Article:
I did not expect to clean up the most horrible poopy messes on the planet from his hands, the walls and his crib rails.

I did not expect that one child could bring so much joy and delight to our family.

Two years later, we felt prompted to renew our home study again. This time, we would pursue a domestic adoption of a child with Down syndrome.

391985_10150414477863595_530028594_8485965_2130662424_n We were matched with a birth mom carrying a little boy with Down syndrome. Because of late prenatal care and diagnosis, there was a chance he would have a heart defect, but we were prepared to walk through that if needed. We prepared to welcome Mattie into our home the best way we knew how.

I expected to love this child, and I knew we would give him everything he needed to have the best life possible. I was grateful that we lived near such an amazing medical facility and that we had a wonderful Down syndrome community in our area. I felt ready.

I did not expect to spend the first 11 months of my son’s life in the hospital watching him face life-threatening illnesses, four surgeries (two open heart surgeries, a feeding tube placement and a tracheostomy). Some of my posts on this journey: “Fix It,” “Love and Machine,” and “Love Heals.”

I did not expect to take my child home on a ventilator needing the support of skilled nursing to care for him at home.

I did not expect that one child could change my life, show me how weak and how strong I really am and bring more joy and love than I could have ever imagined.

Practical tips and things to consider when planning to adopt a child with Down syndrome:

1. Be prepared. If you’re considering the adoption of a baby still in the womb, you will need to be prepared for anything because there are a lot of unknowns. Heart defects are common in children with Down syndrome and can often require surgical correction. Children with Down syndrome can also face a number of other medical issues including thyroid issues, feeding issues and vision issues.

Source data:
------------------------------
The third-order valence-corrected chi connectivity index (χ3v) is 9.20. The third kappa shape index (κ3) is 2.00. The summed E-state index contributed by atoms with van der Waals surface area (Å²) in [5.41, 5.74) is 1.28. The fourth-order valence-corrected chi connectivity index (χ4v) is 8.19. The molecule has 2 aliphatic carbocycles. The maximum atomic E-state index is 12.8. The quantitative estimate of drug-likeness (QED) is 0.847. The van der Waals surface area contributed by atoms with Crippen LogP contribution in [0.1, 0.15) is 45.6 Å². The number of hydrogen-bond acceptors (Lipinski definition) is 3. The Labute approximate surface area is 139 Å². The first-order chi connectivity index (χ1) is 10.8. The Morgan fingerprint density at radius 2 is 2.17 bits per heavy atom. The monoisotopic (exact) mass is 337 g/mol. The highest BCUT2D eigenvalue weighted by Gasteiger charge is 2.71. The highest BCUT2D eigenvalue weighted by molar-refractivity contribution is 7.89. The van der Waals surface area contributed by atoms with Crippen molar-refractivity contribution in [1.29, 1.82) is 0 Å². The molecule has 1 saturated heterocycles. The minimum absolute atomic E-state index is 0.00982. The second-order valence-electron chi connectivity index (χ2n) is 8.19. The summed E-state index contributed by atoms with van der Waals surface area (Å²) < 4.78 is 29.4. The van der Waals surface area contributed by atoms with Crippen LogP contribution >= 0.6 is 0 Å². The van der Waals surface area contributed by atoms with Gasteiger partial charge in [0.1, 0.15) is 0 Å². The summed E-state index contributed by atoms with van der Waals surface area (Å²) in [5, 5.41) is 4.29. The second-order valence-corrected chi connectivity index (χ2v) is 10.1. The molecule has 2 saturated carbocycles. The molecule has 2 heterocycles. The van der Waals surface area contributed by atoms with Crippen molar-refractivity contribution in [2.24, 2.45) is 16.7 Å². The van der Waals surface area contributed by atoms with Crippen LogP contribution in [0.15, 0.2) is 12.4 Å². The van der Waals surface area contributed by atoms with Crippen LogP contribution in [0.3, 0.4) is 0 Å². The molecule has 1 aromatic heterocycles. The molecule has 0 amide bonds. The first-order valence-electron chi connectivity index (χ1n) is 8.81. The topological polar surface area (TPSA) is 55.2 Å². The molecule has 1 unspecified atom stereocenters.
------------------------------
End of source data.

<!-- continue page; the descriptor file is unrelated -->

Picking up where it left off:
2. Educate yourselves. Read and get connected. The National Association for Down Syndrome and The National Association for Child Development are great resources.

Look into your local Down Syndrome Guild — here’s a link to ours in Kansas City. Read books like the ones on this list. I’m currently reading “Down Syndrome Parenting 101.” So far, so good!

3. Insurance. Find out what coverage your insurance has, but also keep in mind that your child may qualify for Medicaid because of the Down syndrome diagnosis. A child with Down syndrome who is adopted domestically may also qualify for an adoption subsidy to help offset other costs related to their care.

4. Preparing for the future. A child with Down syndrome can achieve a great deal of independence, but it goes without saying that he or she will need extra support even into the adult years. This is another great reason to meet and talk with parents of older children and adults with Down syndrome. Think about who will care for your child if you and your spouse should pass away, possibly a family member, an older sibling or a close family friend. Here is a site with great advice on guardianship and another about estate planning.

5. Educating your child. You will need to look at all of the resources available to educate your child. Early Intervention programs can provide in-home training and speech, physical and occupational therapy. Once a child reaches age 3, those services are available through the local public school system. We were blessed that our children with special needs were able to attend an amazing public preschool where they received all of their special services. Your child will have an Individual Education Plan through the local school district.

If you choose not to utilize public school and opt for private school or home schooling, your child should still be able to be evaluated and receive special services through the school district, even if he or she is not attending full time.

6. Family and siblings. Our children with Down syndrome have been fully accepted into our family. Our children who were already in our home have been amazing. They have learned so much and have become stronger, better people because of the impact their siblings with special needs have had on their lives. We have been blessed with an incredibly supportive extended family, but there are times when you may have to educate and prepare your family for welcoming a child with Down syndrome.